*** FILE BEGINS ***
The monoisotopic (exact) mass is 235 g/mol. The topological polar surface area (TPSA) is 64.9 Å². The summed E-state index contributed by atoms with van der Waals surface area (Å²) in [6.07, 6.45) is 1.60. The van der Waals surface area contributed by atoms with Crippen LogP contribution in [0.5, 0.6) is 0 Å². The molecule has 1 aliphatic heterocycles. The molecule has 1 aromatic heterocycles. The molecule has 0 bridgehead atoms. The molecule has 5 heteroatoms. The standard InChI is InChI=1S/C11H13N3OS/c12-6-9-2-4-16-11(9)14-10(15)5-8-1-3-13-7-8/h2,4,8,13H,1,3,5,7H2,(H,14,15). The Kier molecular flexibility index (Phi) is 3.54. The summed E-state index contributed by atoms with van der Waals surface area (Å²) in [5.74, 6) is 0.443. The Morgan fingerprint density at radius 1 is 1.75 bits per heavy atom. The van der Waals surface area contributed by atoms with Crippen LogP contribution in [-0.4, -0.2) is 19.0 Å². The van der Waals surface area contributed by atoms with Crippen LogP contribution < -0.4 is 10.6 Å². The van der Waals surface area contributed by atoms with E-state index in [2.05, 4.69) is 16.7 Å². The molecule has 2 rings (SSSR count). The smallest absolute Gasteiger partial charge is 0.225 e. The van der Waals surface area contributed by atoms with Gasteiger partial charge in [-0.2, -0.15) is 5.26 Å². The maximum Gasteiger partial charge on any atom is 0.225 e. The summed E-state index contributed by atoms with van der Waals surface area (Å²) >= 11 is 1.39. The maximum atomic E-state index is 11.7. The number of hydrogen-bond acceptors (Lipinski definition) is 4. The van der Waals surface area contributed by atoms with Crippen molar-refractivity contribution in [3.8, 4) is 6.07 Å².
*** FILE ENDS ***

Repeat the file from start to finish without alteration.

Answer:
The monoisotopic (exact) mass is 235 g/mol. The topological polar surface area (TPSA) is 64.9 Å². The summed E-state index contributed by atoms with van der Waals surface area (Å²) in [6.07, 6.45) is 1.60. The van der Waals surface area contributed by atoms with Crippen LogP contribution in [0.5, 0.6) is 0 Å². The molecule has 1 aliphatic heterocycles. The molecule has 1 aromatic heterocycles. The molecule has 0 bridgehead atoms. The molecule has 5 heteroatoms. The standard InChI is InChI=1S/C11H13N3OS/c12-6-9-2-4-16-11(9)14-10(15)5-8-1-3-13-7-8/h2,4,8,13H,1,3,5,7H2,(H,14,15). The Kier molecular flexibility index (Phi) is 3.54. The summed E-state index contributed by atoms with van der Waals surface area (Å²) in [5.74, 6) is 0.443. The Morgan fingerprint density at radius 1 is 1.75 bits per heavy atom. The van der Waals surface area contributed by atoms with Crippen LogP contribution in [-0.4, -0.2) is 19.0 Å². The van der Waals surface area contributed by atoms with Crippen LogP contribution < -0.4 is 10.6 Å². The van der Waals surface area contributed by atoms with E-state index in [2.05, 4.69) is 16.7 Å². The molecule has 2 rings (SSSR count). The smallest absolute Gasteiger partial charge is 0.225 e. The van der Waals surface area contributed by atoms with Gasteiger partial charge in [-0.2, -0.15) is 5.26 Å². The maximum Gasteiger partial charge on any atom is 0.225 e. The summed E-state index contributed by atoms with van der Waals surface area (Å²) >= 11 is 1.39. The maximum atomic E-state index is 11.7. The number of hydrogen-bond acceptors (Lipinski definition) is 4. The van der Waals surface area contributed by atoms with Crippen molar-refractivity contribution in [3.8, 4) is 6.07 Å².